Novel Coronavirus – What Employers Should Know
January 28, 2020
With news of the Wuhan Novel Coronavirus (“Coronavirus”) making headlines internationally and two positive cases now in Toronto (one confirmed and one presumptive), risk of potential exposure may cause concern for employees and employers.
In this environment of heightened awareness, an employer must balance its legal obligation to take every reasonable precaution to protect the health and safety of employees against its obligation to provide a workplace free of harassment and discrimination.
Start with education
Despite two positive cases in Toronto, Public Health Ontario confirms Ontarians remain at low risk for contracting Coronavirus (see here). Only individuals who meet the following criteria may be tested for the illness:
fever and acute respiratory illness, or with pneumonia; AND
presence in Wuhan, China within 14 days prior to symptom onset.
To provide education to members of the public, the Ontario Government has launched a website with up-to-date information about Coronavirus in the province, found here. It recommends that, to prevent exposure to a range of illnesses, including coronaviruses, all individuals should practice good hygiene. This would include:
Wash hands often with soap and water or use an alcohol-based hand sanitizer.
Avoid touching eyes, nose, and mouth with unwashed hands.
Avoid close contact with people who are ill.
Stay home when ill.
Cover coughs or sneezes with a tissue, then immediately throw the tissue in the garbage and wash hands.
If there is no tissue, sneeze or cough into a sleeve or arm, not a hand.
Clean and disinfect frequently touched objects and surfaces.
What to do if Coronavirus strikes
If an employer has reason to believe an employee who has recently travelled to Wuhan or has had close contact with someone who has the virus is showing Coronavirus-related symptoms, it should advise the employee to seek immediate medical attention. This includes the employee – 2 –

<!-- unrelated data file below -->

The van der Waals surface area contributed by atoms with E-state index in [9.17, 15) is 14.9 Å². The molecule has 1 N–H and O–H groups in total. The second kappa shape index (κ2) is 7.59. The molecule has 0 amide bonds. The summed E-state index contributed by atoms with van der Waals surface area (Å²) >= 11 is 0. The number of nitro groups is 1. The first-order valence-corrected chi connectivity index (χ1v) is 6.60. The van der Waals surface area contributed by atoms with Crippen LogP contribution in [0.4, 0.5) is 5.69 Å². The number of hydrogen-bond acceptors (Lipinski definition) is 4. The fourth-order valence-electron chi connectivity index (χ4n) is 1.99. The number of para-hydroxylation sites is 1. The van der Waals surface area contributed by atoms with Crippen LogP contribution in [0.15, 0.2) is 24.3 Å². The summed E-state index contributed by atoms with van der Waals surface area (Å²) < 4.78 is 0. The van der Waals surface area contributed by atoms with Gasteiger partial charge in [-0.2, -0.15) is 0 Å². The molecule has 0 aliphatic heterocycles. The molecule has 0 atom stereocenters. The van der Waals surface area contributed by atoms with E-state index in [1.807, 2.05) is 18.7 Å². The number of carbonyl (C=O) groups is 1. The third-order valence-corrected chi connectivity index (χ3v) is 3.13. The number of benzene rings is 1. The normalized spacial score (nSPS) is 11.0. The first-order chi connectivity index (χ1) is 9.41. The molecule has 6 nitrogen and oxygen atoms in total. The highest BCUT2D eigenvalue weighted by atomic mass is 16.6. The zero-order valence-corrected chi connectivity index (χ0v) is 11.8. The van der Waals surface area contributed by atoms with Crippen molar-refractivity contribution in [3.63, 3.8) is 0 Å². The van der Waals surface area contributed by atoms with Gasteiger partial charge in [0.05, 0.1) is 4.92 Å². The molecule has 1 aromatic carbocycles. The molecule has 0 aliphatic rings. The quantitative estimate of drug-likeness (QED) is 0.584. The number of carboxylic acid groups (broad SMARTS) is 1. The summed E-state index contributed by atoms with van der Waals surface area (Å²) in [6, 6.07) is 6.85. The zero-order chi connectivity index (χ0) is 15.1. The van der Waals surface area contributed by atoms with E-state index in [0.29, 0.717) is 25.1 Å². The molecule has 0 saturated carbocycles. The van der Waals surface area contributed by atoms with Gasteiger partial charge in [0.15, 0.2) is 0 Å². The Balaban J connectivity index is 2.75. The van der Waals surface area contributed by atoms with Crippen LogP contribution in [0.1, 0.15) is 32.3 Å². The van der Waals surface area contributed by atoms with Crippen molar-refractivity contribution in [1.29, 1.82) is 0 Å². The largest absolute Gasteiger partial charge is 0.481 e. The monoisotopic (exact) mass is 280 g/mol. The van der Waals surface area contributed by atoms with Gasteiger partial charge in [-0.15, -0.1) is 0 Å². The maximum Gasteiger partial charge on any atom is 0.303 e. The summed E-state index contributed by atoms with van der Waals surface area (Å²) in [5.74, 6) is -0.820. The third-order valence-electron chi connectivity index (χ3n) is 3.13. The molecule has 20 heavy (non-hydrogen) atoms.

Sherrard Kuzz LLP, Employment & Labour Lawyers Novel Coronavirus: What Employers Should Know – Current as of January 28 2020 Main 416.603.0700 / 24 Hour 416.420.0738 / www.sherrardkuzz.com
calling ahead to his or her physician or public health unit/department to be directed to the appropriate emergency department or established virus centre.
An employer is not legally required to report a suspected case of Coronavirus to a local Public Health Unit. Such an obligation will fall to the medical practitioner treating the patient.
In the event an employee or a member of his or her family does contract Coronavirus, there are a number of unpaid leave entitlements under the Employment Standards Act, 2000 (the “ESA”) which may apply:
Family Medical Leave – up to 28 weeks in 52-week period where the employee is providing support to a family member suffering from a serious medical condition, who is at significant risk of death within 26 weeks
Family Caregiver Leave – up to eight weeks to care for or support a family member suffering from a serious illness
Critical Illness Leave – up to 37 weeks to provide care or support to a critically ill minor child or 17 weeks to provide care or support to a critically ill adult family member
Sick Leave – up to three days in each calendar year due to employee illness, injury or medical emergency
Declared Emergency Leave – where an employee will not be performing his or her duties as a result of an emergency declared under the Emergency Management and Civil Protection Act or other similar legislation
Although it is not certain Coronavirus would be considered a “disability” under the Ontario Human Rights Code (a “disability” is generally considered to have longer-term impact), an employer may wish to treat any confirmed case of Coronavirus as a disability and accommodate an infected employee even if the employee has exhausted his or her applicable leaves of absence under the ESA. Accommodation would include providing the employee with an extended unpaid leave if medically required.